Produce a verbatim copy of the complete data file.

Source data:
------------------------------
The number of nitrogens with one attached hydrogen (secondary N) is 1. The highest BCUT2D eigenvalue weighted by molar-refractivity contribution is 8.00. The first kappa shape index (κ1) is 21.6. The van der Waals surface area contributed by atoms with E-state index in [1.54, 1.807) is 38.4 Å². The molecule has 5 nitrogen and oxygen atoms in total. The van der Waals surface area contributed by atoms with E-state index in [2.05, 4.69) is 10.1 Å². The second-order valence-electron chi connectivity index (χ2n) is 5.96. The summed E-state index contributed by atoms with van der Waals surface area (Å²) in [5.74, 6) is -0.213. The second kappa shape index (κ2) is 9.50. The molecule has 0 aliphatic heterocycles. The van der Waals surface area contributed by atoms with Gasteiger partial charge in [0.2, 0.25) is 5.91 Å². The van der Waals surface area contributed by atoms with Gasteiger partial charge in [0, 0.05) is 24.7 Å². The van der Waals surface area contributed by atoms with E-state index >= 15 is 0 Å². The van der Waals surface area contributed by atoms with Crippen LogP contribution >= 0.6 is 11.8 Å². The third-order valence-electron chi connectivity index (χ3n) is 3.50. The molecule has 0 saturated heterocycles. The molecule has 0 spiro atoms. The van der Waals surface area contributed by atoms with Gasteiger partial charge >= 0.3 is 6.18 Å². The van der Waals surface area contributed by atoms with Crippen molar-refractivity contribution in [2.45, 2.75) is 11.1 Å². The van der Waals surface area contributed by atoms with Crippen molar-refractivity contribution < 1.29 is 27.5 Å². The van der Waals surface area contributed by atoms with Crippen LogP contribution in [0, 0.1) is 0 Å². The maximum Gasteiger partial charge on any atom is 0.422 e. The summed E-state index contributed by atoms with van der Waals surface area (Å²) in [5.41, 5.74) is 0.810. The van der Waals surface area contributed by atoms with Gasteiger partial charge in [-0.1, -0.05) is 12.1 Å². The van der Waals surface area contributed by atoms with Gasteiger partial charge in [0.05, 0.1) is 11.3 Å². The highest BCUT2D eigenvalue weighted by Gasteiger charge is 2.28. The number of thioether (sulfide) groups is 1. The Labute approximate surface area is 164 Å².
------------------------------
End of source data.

The number of nitrogens with one attached hydrogen (secondary N) is 1. The highest BCUT2D eigenvalue weighted by molar-refractivity contribution is 8.00. The first kappa shape index (κ1) is 21.6. The van der Waals surface area contributed by atoms with E-state index in [1.54, 1.807) is 38.4 Å². The molecule has 5 nitrogen and oxygen atoms in total. The van der Waals surface area contributed by atoms with E-state index in [2.05, 4.69) is 10.1 Å². The second-order valence-electron chi connectivity index (χ2n) is 5.96. The summed E-state index contributed by atoms with van der Waals surface area (Å²) in [5.74, 6) is -0.213. The second kappa shape index (κ2) is 9.50. The molecule has 0 aliphatic heterocycles. The van der Waals surface area contributed by atoms with Gasteiger partial charge in [0.2, 0.25) is 5.91 Å². The van der Waals surface area contributed by atoms with Gasteiger partial charge in [0, 0.05) is 24.7 Å². The van der Waals surface area contributed by atoms with E-state index >= 15 is 0 Å². The van der Waals surface area contributed by atoms with Crippen LogP contribution >= 0.6 is 11.8 Å². The third-order valence-electron chi connectivity index (χ3n) is 3.50. The molecule has 0 saturated heterocycles. The molecule has 0 spiro atoms. The van der Waals surface area contributed by atoms with Gasteiger partial charge >= 0.3 is 6.18 Å². The van der Waals surface area contributed by atoms with Crippen molar-refractivity contribution in [2.45, 2.75) is 11.1 Å². The van der Waals surface area contributed by atoms with Crippen molar-refractivity contribution < 1.29 is 27.5 Å². The van der Waals surface area contributed by atoms with Crippen LogP contribution in [0, 0.1) is 0 Å². The maximum Gasteiger partial charge on any atom is 0.422 e. The summed E-state index contributed by atoms with van der Waals surface area (Å²) in [5.41, 5.74) is 0.810. The van der Waals surface area contributed by atoms with Gasteiger partial charge in [-0.1, -0.05) is 12.1 Å². The van der Waals surface area contributed by atoms with Gasteiger partial charge in [0.05, 0.1) is 11.3 Å². The highest BCUT2D eigenvalue weighted by Gasteiger charge is 2.28. The number of thioether (sulfide) groups is 1. The Labute approximate surface area is 164 Å².